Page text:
How It Began
Several recovering friends who did not have a safe living environment asked if they could move in to live and assist with the remodeling. Others followed, and soon there were eight people in early recovery living in the house, with more hoping for an opportunity to move in.
By 1989 it became apparent that this venture was filling a significant need in the community for homeless people and in the early stages of recovery. The original investor and several volunteers decided to create a program to address this previously unmet community need. This group formed “The Safe Place Foundation,” an Iowa non-profit corporation in 1989, and obtained tax-exempt status in 1990.
The original Safe Place Foundation property was sold to Mercy Medical Center, and in 1992 we moved to our present location, 527 6th Ave. S.E. The new facility had rooms for 14 residents (now 29), and The Safe Place Foundation had become a permanent member of the family of helping agencies in Eastern Iowa.
In 2004, strategic planning for expansion began, and so we launched a capital campaign. In 2004, the funds from the campaign allowed us to purchase the “red house” next door (523 6th Ave. S.E.). Remodeling ensued, and in 2009, ten (now 11) additional beds were added.
From 2012 through 2015, Safe Place Foundation made six beds available for use by the Community Overnight Overflow Shelter. In 2015, we hired a consultant to lead us in strategic planning. First, we removed the shelter beds, and on July 1, 2016, we began a new phase program.
New Programs Begin
New residents enter Phase I and go through an intensive two-week program involving 12 Step immersion and life skills development. Residents complete assignments from 12 Step literature and are introduced to the local recovery community through meetings and events. They obtain a sponsor and begin to work the 12 Steps.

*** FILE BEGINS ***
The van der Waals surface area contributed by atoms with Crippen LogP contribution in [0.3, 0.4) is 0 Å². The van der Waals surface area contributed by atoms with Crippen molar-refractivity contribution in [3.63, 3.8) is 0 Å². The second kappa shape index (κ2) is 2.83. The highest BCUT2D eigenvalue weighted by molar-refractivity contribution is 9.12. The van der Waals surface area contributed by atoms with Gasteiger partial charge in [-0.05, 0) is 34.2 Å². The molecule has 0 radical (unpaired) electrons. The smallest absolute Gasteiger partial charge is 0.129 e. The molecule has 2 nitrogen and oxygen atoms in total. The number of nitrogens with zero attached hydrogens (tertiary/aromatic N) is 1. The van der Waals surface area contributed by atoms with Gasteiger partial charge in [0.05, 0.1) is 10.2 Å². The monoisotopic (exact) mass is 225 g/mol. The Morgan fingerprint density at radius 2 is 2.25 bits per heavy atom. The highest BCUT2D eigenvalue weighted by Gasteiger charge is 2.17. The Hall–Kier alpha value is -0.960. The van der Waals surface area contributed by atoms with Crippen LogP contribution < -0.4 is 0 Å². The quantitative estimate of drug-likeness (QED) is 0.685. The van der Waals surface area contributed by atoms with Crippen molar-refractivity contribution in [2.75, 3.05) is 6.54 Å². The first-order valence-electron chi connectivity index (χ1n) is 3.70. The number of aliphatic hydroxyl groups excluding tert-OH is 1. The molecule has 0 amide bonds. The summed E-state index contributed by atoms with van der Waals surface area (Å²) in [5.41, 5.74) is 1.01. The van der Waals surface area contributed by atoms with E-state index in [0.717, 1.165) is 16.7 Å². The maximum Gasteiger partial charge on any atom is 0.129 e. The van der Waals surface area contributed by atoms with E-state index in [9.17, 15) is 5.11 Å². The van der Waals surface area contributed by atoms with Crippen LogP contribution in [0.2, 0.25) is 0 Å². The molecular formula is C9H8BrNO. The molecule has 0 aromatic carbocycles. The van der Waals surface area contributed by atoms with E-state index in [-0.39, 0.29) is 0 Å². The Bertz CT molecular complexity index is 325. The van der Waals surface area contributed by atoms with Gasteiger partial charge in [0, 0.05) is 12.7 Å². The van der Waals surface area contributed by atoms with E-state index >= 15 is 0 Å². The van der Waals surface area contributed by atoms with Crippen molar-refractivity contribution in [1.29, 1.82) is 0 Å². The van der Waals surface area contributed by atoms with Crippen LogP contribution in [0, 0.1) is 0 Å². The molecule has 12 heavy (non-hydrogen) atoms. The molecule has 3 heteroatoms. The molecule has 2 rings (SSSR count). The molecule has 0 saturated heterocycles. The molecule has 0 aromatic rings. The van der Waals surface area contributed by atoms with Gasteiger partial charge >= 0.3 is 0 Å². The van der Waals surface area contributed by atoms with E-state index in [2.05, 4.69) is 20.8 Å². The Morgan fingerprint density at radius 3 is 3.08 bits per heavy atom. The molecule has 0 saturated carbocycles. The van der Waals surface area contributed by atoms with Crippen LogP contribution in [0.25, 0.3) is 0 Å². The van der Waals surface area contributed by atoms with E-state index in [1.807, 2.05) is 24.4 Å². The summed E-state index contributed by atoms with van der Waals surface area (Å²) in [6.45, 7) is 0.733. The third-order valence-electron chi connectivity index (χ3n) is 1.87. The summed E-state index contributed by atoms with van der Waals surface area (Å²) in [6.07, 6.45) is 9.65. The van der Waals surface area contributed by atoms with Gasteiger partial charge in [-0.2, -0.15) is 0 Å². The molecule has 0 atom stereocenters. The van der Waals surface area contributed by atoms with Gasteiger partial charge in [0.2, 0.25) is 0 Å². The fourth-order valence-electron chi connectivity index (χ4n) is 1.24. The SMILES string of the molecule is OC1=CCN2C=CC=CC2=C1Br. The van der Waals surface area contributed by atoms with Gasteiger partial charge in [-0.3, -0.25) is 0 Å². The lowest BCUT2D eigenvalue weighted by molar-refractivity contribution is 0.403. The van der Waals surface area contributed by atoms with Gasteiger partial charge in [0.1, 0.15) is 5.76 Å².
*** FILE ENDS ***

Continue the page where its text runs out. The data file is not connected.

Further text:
In addition to recovery, this phase is also life skill-driven. Residents learn how to do basic household chores, grocery shop, plan and cook meals, and are provided instruction on budgeting, health and wellness, resume writing, and interview preparation. We utilize existing community agencies assist, such as Iowa Works. Additional training is held in-house by staff and/or volunteers.
In Phase II, residents continue to practice Phase I teachings and begin job seeking, gain employment, budget income, and remain active in their personal recovery programs. Residents must check in with staff regularly to review their progress with recovery, budgeting, and house duties. Phase II clients also facilitate peer support meetings for Phase I clients, addressing issues, concerns, and solutions to daily living.
Filling Needs in The Community
The Safe Place Foundation has been assisting homeless or near homeless adult males in addressing their substance abuse issues for over 30 years. We currently have 40 beds available to assist in returning recovered men to family and community.